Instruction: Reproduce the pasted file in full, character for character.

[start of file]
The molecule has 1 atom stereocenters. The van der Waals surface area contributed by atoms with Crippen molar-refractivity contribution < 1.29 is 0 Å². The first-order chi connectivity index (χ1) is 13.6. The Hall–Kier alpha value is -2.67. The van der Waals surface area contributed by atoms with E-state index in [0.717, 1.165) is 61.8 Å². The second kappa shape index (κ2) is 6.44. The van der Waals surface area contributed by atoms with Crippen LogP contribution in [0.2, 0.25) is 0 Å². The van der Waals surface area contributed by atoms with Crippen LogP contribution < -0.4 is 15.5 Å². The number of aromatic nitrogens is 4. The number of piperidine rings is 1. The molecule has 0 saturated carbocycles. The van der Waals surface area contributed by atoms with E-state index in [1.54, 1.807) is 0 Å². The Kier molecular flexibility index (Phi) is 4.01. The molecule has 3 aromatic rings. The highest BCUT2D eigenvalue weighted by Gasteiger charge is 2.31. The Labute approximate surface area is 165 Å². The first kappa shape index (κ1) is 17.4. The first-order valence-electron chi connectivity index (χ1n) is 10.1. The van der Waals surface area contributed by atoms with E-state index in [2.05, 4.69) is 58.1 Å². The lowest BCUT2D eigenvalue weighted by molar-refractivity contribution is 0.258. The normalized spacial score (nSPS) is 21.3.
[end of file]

The molecule has 1 atom stereocenters. The van der Waals surface area contributed by atoms with Crippen molar-refractivity contribution < 1.29 is 0 Å². The first-order chi connectivity index (χ1) is 13.6. The Hall–Kier alpha value is -2.67. The van der Waals surface area contributed by atoms with E-state index in [0.717, 1.165) is 61.8 Å². The second kappa shape index (κ2) is 6.44. The van der Waals surface area contributed by atoms with Crippen LogP contribution in [0.2, 0.25) is 0 Å². The van der Waals surface area contributed by atoms with Crippen LogP contribution < -0.4 is 15.5 Å². The number of aromatic nitrogens is 4. The number of piperidine rings is 1. The molecule has 0 saturated carbocycles. The van der Waals surface area contributed by atoms with E-state index in [1.54, 1.807) is 0 Å². The Kier molecular flexibility index (Phi) is 4.01. The molecule has 3 aromatic rings. The highest BCUT2D eigenvalue weighted by Gasteiger charge is 2.31. The Labute approximate surface area is 165 Å². The first kappa shape index (κ1) is 17.4. The first-order valence-electron chi connectivity index (χ1n) is 10.1. The van der Waals surface area contributed by atoms with E-state index in [2.05, 4.69) is 58.1 Å². The lowest BCUT2D eigenvalue weighted by molar-refractivity contribution is 0.258. The normalized spacial score (nSPS) is 21.3.